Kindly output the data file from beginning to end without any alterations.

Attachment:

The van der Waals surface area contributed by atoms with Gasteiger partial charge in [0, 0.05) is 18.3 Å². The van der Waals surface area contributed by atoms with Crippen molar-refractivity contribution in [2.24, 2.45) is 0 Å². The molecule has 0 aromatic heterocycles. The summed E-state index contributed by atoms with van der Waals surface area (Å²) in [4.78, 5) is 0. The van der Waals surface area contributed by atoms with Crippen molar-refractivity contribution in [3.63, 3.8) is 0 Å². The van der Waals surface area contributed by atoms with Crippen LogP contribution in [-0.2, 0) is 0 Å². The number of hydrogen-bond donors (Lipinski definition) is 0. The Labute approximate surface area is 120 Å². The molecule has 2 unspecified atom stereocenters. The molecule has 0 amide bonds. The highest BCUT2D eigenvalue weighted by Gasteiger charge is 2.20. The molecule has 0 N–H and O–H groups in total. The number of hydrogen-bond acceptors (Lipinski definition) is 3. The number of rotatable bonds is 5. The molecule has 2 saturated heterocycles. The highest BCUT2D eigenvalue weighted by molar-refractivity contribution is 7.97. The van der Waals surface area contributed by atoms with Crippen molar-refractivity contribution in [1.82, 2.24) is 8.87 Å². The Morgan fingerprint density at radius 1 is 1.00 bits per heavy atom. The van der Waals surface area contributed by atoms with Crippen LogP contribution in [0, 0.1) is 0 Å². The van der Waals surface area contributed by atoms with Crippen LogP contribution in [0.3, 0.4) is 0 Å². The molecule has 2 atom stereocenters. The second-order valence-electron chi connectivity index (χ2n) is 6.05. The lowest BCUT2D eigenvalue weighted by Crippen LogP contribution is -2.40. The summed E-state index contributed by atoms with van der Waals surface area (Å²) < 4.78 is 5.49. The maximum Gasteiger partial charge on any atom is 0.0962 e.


The van der Waals surface area contributed by atoms with Gasteiger partial charge in [0, 0.05) is 18.3 Å². The van der Waals surface area contributed by atoms with Crippen molar-refractivity contribution in [2.24, 2.45) is 0 Å². The molecule has 0 aromatic heterocycles. The summed E-state index contributed by atoms with van der Waals surface area (Å²) in [4.78, 5) is 0. The van der Waals surface area contributed by atoms with Crippen molar-refractivity contribution in [3.63, 3.8) is 0 Å². The van der Waals surface area contributed by atoms with Crippen LogP contribution in [-0.2, 0) is 0 Å². The number of hydrogen-bond donors (Lipinski definition) is 0. The Labute approximate surface area is 120 Å². The molecule has 2 unspecified atom stereocenters. The molecule has 0 amide bonds. The highest BCUT2D eigenvalue weighted by Gasteiger charge is 2.20. The molecule has 0 N–H and O–H groups in total. The number of hydrogen-bond acceptors (Lipinski definition) is 3. The number of rotatable bonds is 5. The molecule has 2 saturated heterocycles. The highest BCUT2D eigenvalue weighted by molar-refractivity contribution is 7.97. The van der Waals surface area contributed by atoms with Crippen molar-refractivity contribution in [1.82, 2.24) is 8.87 Å². The Morgan fingerprint density at radius 1 is 1.00 bits per heavy atom. The van der Waals surface area contributed by atoms with Crippen LogP contribution in [0, 0.1) is 0 Å². The van der Waals surface area contributed by atoms with Crippen LogP contribution in [0.3, 0.4) is 0 Å². The molecule has 2 atom stereocenters. The second-order valence-electron chi connectivity index (χ2n) is 6.05. The lowest BCUT2D eigenvalue weighted by Crippen LogP contribution is -2.40. The summed E-state index contributed by atoms with van der Waals surface area (Å²) < 4.78 is 5.49. The maximum Gasteiger partial charge on any atom is 0.0962 e.